<realm-name>Please log in</realm-name>

“realm-name” is just a string that will appear in the login dialog box.

This config tells Tomcat to instruct your browser to pop up a username/password challenge if a secured resource is accessed.

Step 2: Declare Your Secure Resources

A secured resource is just a URL, and we declare a URL to be secure with the following addition to web.xml:

  <web-resource-name>Admin Pages</web-resource-name>

It’s rather verbose XML (as usual with web.xml), but it is fairly straightforward. The URL ending with “add-new-book.jsp” will require the user is logged into the role of “admin”.

Now we’ve added this protection, let’s deploy the app and try to add a new book.

As we haven’t set up a valid administrator, whatever we enter here will result in failure. This is reported as a HTTP error status 401, and by default we see the following page:

Step 3: Authentication

So we’ve locked down part of our app – but how can we open it up to the administrators?

Authentication is the mechanism a web site uses to determine who the user is and to which role they belong. unfortunately, authentication is not part of the Java web specification, so different servers implement authentication in different ways. I’ll describe how authentication is done in Tomcat – for other servers such as Resin or Jetty, you’ll need to check their reference manuals.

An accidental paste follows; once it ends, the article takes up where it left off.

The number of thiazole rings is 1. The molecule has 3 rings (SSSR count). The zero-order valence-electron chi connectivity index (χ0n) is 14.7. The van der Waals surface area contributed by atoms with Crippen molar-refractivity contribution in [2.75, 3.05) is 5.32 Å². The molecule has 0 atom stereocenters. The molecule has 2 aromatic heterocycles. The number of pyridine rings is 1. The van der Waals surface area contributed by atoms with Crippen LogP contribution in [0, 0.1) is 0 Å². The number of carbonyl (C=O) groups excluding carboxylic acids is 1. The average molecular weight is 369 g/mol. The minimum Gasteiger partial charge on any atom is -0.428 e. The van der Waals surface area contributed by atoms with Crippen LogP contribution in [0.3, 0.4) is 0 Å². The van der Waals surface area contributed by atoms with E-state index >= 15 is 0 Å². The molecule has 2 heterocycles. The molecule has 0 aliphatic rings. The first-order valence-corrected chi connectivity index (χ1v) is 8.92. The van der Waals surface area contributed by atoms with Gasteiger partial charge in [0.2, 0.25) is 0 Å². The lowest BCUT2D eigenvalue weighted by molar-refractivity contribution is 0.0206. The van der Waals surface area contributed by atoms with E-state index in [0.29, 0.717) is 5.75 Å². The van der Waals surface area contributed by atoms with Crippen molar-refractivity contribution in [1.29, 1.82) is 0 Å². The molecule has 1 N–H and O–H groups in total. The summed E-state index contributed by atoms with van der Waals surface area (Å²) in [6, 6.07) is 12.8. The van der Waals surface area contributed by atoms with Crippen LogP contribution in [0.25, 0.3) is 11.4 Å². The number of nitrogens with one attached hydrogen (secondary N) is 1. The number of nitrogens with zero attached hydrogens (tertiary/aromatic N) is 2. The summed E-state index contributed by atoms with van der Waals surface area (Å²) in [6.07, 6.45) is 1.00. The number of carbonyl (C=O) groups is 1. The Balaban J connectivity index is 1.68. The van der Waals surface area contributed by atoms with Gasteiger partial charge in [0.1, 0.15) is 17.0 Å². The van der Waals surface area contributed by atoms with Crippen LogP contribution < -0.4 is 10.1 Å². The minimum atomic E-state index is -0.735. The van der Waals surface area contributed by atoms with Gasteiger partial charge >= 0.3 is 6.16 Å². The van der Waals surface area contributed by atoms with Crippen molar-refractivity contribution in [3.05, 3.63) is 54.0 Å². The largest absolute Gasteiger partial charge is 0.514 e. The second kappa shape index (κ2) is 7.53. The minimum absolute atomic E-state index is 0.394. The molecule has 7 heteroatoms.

The easiest way to set up users and roles in tomcat is to edit the file in {tomcat_home}/conf/tomcat-users.xml. I’ve edited the contents of the file to look like this:

   &lt;role rolename="admin"/&gt;

   &lt;user username="rich"

So the server will recognise a user called “rich” as being a member of the “admin” role.

After making the edit, we then need to restart Tomcat. We can now visit the page add-new-book.jsp – as long as we enter the username and password above. Notice that it isn’t necessary to implement a separate login page or to have to go to a login page first – when we try to visit the protected resource, the process is handled automatically by Tomcat.

You may be horrified that we have hardcoded a user into a file on the server. Of course, in a real application we would want a more sophisticated authentication strategy such as a database lookup. In part three of the series I’ll show you how to do that on Tomcat. But changing the strategy is just a configuration change, so using this hardcoded file of usernames and passwords is perfect for your development environment. You can always switch to something more robust once you go live.

The next problem is that the login dialog box is not very professional looking. Basic authentication is just that – basic. In part two of this series, I’ll be showing you how to add Form Based Authentication to your web app.